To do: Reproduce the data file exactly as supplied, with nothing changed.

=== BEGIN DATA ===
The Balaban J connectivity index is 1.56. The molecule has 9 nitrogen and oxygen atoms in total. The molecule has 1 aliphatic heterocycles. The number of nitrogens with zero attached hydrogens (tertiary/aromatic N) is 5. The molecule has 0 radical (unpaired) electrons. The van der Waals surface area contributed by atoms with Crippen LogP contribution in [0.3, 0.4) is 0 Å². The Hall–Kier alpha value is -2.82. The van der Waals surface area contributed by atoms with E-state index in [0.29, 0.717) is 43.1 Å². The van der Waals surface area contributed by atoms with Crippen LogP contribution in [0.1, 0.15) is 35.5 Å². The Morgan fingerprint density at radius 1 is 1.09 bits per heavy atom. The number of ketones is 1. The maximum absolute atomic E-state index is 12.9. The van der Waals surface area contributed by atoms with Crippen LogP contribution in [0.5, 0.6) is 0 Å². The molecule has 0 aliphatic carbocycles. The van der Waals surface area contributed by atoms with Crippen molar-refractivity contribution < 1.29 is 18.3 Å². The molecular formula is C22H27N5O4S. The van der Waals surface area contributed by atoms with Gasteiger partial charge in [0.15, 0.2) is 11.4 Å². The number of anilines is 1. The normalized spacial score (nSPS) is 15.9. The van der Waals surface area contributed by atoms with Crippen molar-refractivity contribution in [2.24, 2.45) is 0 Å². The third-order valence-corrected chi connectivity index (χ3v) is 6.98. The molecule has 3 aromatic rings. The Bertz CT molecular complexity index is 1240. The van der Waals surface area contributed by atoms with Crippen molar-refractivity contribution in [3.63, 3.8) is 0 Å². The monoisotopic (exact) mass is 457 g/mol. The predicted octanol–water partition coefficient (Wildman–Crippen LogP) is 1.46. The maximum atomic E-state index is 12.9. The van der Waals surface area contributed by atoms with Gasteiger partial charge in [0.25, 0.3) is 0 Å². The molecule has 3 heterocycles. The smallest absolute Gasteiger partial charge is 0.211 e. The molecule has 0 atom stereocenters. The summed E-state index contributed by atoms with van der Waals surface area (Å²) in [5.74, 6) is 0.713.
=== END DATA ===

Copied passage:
The Balaban J connectivity index is 1.56. The molecule has 9 nitrogen and oxygen atoms in total. The molecule has 1 aliphatic heterocycles. The number of nitrogens with zero attached hydrogens (tertiary/aromatic N) is 5. The molecule has 0 radical (unpaired) electrons. The van der Waals surface area contributed by atoms with Crippen LogP contribution in [0.3, 0.4) is 0 Å². The Hall–Kier alpha value is -2.82. The van der Waals surface area contributed by atoms with E-state index in [0.29, 0.717) is 43.1 Å². The van der Waals surface area contributed by atoms with Crippen LogP contribution in [0.1, 0.15) is 35.5 Å². The Morgan fingerprint density at radius 1 is 1.09 bits per heavy atom. The number of ketones is 1. The maximum absolute atomic E-state index is 12.9. The van der Waals surface area contributed by atoms with Crippen LogP contribution in [0.5, 0.6) is 0 Å². The molecule has 0 aliphatic carbocycles. The van der Waals surface area contributed by atoms with Crippen molar-refractivity contribution < 1.29 is 18.3 Å². The molecular formula is C22H27N5O4S. The van der Waals surface area contributed by atoms with Gasteiger partial charge in [0.15, 0.2) is 11.4 Å². The number of anilines is 1. The normalized spacial score (nSPS) is 15.9. The van der Waals surface area contributed by atoms with Crippen molar-refractivity contribution in [2.24, 2.45) is 0 Å². The third-order valence-corrected chi connectivity index (χ3v) is 6.98. The molecule has 3 aromatic rings. The Bertz CT molecular complexity index is 1240. The van der Waals surface area contributed by atoms with Crippen molar-refractivity contribution in [3.63, 3.8) is 0 Å². The monoisotopic (exact) mass is 457 g/mol. The predicted octanol–water partition coefficient (Wildman–Crippen LogP) is 1.46. The maximum atomic E-state index is 12.9. The van der Waals surface area contributed by atoms with Gasteiger partial charge in [0.25, 0.3) is 0 Å². The molecule has 3 heterocycles. The smallest absolute Gasteiger partial charge is 0.211 e. The molecule has 0 atom stereocenters. The summed E-state index contributed by atoms with van der Waals surface area (Å²) in [5.74, 6) is 0.713.